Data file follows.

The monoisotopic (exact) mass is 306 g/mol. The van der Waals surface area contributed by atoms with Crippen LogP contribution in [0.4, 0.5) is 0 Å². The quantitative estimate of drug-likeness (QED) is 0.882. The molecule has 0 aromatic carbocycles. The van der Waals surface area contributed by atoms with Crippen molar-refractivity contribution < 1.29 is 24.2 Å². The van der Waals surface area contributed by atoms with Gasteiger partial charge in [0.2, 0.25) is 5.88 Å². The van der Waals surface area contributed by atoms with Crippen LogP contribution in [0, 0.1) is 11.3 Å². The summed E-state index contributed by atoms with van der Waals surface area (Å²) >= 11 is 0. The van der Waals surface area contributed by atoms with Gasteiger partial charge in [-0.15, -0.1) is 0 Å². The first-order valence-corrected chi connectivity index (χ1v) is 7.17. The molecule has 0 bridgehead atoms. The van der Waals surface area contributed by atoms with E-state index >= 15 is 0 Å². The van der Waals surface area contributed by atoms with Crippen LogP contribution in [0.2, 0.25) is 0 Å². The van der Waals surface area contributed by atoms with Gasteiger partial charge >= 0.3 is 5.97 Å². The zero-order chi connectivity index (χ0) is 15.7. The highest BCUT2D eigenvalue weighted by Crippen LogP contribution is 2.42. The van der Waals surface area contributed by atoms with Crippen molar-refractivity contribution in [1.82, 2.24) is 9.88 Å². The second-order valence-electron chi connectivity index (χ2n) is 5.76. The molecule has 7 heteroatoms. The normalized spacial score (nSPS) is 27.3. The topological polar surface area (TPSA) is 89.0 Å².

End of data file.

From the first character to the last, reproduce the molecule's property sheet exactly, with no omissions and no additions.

The monoisotopic (exact) mass is 306 g/mol. The van der Waals surface area contributed by atoms with Crippen LogP contribution in [0.4, 0.5) is 0 Å². The quantitative estimate of drug-likeness (QED) is 0.882. The molecule has 0 aromatic carbocycles. The van der Waals surface area contributed by atoms with Crippen molar-refractivity contribution < 1.29 is 24.2 Å². The van der Waals surface area contributed by atoms with Gasteiger partial charge in [0.2, 0.25) is 5.88 Å². The van der Waals surface area contributed by atoms with Crippen LogP contribution in [0, 0.1) is 11.3 Å². The summed E-state index contributed by atoms with van der Waals surface area (Å²) >= 11 is 0. The van der Waals surface area contributed by atoms with Gasteiger partial charge in [-0.15, -0.1) is 0 Å². The first-order valence-corrected chi connectivity index (χ1v) is 7.17. The molecule has 0 bridgehead atoms. The van der Waals surface area contributed by atoms with E-state index >= 15 is 0 Å². The van der Waals surface area contributed by atoms with Crippen LogP contribution in [0.2, 0.25) is 0 Å². The van der Waals surface area contributed by atoms with Gasteiger partial charge >= 0.3 is 5.97 Å². The zero-order chi connectivity index (χ0) is 15.7. The highest BCUT2D eigenvalue weighted by Crippen LogP contribution is 2.42. The van der Waals surface area contributed by atoms with Crippen molar-refractivity contribution in [1.82, 2.24) is 9.88 Å². The second-order valence-electron chi connectivity index (χ2n) is 5.76. The molecule has 7 heteroatoms. The normalized spacial score (nSPS) is 27.3. The topological polar surface area (TPSA) is 89.0 Å².